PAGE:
Equine Veterinary Journal 07/2015; DOI:10.1111/evj.12481
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    ABSTRACT: Pain has been neglected in large animals and is inadequately treated. This is probably related to the difficulties in recognition, combined with concern about the potential adverse effects of analgesic drugs. To evaluate the antinociceptive effects of intravenous methadone combined with detomidine or with acepromazine in adult horses. Randomised, blinded, crossover study. Mechanical, thermal and electrical stimuli were applied to the dorsal left and right metacarpus and the coronary band of the left thoracic limb, respectively. A thermal stimulus was applied caudal to the withers. The horses were treated with saline (C) or with a combination of methadone (0.2 mg/kg) and detomidine (10 μg/kg) (MD) or methadone (0.2 mg/kg) and acepromazine (0.05 mg/kg) (MA), at one week intervals. Nociceptive thresholds were measured before and at 15 min intervals until 150 min after treatment. Wilcoxon rank-sum and Wilcoxon signed rank tests were used to compare the data between groups at each time point and over time within each group, followed by the Bonferroni method to adjust the P value. The mechanical stimulus was the most sensitive test to differentiate the antinociceptive effects of the treatments. Mechanical thresholds were greater after MD than MA between 15 and 30 min and with both MD and MA these thresholds were greater than C from 15 to 60 min. Electrical and thermal limb thresholds were greater after MD than C at 15 and 45 min and at 15, 30, 45, 75 and 105 min, respectively. Thermal limb thresholds were greater with MA than C at 30 min. Thoracic thermal threshold in MD and MA were higher than C at 45, 75, 90 and 120 min and from 30 to 75 min, respectively. MA produced less pronounced mechanical antinociception than MD. This article is protected by copyright. All rights reserved. This article is protected by copyright. All rights reserved.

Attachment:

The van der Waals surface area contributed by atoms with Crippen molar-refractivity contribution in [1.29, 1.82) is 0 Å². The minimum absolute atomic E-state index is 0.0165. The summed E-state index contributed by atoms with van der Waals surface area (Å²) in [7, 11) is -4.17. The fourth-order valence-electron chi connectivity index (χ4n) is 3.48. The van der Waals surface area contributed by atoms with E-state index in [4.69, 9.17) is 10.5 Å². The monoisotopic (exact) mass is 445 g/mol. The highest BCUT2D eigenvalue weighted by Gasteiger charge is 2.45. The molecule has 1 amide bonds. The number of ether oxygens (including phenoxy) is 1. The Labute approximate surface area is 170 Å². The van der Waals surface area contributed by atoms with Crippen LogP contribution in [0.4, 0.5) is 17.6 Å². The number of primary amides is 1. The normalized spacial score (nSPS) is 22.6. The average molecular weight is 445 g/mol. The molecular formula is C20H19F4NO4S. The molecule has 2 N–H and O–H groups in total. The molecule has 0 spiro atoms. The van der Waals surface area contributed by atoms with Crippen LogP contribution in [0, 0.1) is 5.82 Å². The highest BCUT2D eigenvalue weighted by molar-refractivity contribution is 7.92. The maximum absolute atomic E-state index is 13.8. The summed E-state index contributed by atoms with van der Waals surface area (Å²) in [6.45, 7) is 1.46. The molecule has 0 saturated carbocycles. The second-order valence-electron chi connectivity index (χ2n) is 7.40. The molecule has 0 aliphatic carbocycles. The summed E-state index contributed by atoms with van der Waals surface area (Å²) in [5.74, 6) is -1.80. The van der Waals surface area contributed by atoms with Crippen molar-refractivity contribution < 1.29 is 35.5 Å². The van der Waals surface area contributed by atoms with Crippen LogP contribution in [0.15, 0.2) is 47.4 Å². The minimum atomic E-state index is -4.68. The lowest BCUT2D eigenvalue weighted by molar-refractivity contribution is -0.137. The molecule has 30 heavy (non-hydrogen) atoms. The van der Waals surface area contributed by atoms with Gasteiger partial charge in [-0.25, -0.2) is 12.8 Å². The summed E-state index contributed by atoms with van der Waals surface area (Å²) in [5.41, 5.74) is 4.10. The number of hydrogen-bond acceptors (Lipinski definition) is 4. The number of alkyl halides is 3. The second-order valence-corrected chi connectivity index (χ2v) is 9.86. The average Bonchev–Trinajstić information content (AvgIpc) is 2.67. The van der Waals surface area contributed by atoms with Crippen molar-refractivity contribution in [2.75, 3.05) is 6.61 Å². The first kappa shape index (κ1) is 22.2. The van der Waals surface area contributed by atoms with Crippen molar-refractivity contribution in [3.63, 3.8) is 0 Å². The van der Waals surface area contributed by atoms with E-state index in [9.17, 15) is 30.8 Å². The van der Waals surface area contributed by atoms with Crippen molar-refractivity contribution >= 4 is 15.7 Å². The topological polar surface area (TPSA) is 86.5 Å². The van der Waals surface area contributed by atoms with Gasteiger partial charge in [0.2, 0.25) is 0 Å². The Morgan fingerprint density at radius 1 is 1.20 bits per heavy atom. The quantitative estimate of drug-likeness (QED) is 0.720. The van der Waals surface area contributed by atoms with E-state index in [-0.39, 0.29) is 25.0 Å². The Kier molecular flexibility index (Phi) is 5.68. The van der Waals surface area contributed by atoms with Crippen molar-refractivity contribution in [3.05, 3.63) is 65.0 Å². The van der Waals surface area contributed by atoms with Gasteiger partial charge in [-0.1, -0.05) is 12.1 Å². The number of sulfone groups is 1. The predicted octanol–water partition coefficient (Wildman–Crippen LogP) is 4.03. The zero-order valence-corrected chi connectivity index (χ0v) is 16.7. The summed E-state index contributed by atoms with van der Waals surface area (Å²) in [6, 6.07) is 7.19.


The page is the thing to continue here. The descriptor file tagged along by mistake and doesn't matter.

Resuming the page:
Equine Veterinary Journal 07/2015; DOI:10.1111/evj.12483
  • Equine Veterinary Journal 07/2015; DOI:10.1111/evj.12454